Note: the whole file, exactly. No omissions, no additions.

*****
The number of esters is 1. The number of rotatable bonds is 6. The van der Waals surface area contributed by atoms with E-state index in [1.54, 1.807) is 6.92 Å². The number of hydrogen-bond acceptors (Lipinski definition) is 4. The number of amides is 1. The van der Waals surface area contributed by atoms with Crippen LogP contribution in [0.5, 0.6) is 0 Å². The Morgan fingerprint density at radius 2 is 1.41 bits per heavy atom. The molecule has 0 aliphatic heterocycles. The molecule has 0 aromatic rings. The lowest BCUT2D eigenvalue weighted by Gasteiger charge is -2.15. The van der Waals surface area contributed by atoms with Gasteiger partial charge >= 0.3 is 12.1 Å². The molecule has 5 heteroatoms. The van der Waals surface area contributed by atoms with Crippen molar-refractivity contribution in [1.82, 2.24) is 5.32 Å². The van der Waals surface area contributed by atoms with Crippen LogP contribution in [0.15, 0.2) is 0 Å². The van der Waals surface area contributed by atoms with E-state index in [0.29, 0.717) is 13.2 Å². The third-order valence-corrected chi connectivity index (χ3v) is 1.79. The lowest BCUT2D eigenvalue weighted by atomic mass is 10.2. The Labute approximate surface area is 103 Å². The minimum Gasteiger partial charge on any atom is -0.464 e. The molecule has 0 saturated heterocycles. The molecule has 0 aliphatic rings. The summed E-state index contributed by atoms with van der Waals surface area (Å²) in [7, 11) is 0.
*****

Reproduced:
The number of esters is 1. The number of rotatable bonds is 6. The van der Waals surface area contributed by atoms with E-state index in [1.54, 1.807) is 6.92 Å². The number of hydrogen-bond acceptors (Lipinski definition) is 4. The number of amides is 1. The van der Waals surface area contributed by atoms with Crippen LogP contribution in [0.5, 0.6) is 0 Å². The Morgan fingerprint density at radius 2 is 1.41 bits per heavy atom. The molecule has 0 aliphatic heterocycles. The molecule has 0 aromatic rings. The lowest BCUT2D eigenvalue weighted by Gasteiger charge is -2.15. The van der Waals surface area contributed by atoms with Gasteiger partial charge >= 0.3 is 12.1 Å². The molecule has 5 heteroatoms. The van der Waals surface area contributed by atoms with Crippen molar-refractivity contribution in [1.82, 2.24) is 5.32 Å². The van der Waals surface area contributed by atoms with Crippen LogP contribution in [0.15, 0.2) is 0 Å². The van der Waals surface area contributed by atoms with E-state index in [0.29, 0.717) is 13.2 Å². The third-order valence-corrected chi connectivity index (χ3v) is 1.79. The lowest BCUT2D eigenvalue weighted by atomic mass is 10.2. The Labute approximate surface area is 103 Å². The minimum Gasteiger partial charge on any atom is -0.464 e. The molecule has 0 saturated heterocycles. The molecule has 0 aliphatic rings. The summed E-state index contributed by atoms with van der Waals surface area (Å²) in [7, 11) is 0.